Virtual Management: Trials and Tribulations

by McDaniel, Christie L.

Abstract (Summary)
This study analyzes the differences in virtual and face-to-face team management. It tries to find similarities and differences between the two types of teams. It seeks to find out whether or not managers are trained to lead these teams and to identify the preferred method of work by employees: virtual work or work in a physical, face-to-face environment.

Members of two professional listservs (the North Carolina Project Management Institute and the American Society for Information Science and Technology) were sent links to an online survey. Participants were practitioners and worked on or managed virtual teams at least fifty percent of the time. The survey found that most virtual workers do not get trained to work virtually; furthermore, there is nearly a 50/50 split on work place preference (virtual or face-to-face) among virtual workers. It was also found that the most common complaint about virtual work is related to communication difficulties. Finally, the survey found that the younger the virtual worker, the more likely they are to be closely monitored by their manager.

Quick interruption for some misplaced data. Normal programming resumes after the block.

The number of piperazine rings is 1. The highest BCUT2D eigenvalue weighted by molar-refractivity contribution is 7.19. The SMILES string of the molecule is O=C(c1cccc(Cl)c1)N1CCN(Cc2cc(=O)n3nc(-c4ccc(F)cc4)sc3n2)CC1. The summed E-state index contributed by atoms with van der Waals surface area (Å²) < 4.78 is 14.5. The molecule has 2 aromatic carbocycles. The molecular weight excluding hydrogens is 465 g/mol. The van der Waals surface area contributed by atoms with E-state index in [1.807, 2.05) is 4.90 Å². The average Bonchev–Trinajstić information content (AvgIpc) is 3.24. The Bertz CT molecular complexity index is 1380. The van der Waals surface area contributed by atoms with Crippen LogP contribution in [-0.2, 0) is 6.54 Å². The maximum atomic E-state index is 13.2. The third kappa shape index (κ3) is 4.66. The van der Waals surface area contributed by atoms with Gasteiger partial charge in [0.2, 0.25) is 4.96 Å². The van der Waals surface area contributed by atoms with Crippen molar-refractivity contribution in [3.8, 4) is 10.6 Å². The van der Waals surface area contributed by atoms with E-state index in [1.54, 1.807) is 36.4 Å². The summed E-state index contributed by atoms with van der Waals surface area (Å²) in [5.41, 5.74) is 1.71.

Bibliographical Information:

Advisor:Barbara B. Moran

School:University of North Carolina at Chapel Hill

School Location:USA - North Carolina

Source Type:Master's Thesis

Keywords:teams management face to virtual gender by role age


Date of Publication:04/08/2007

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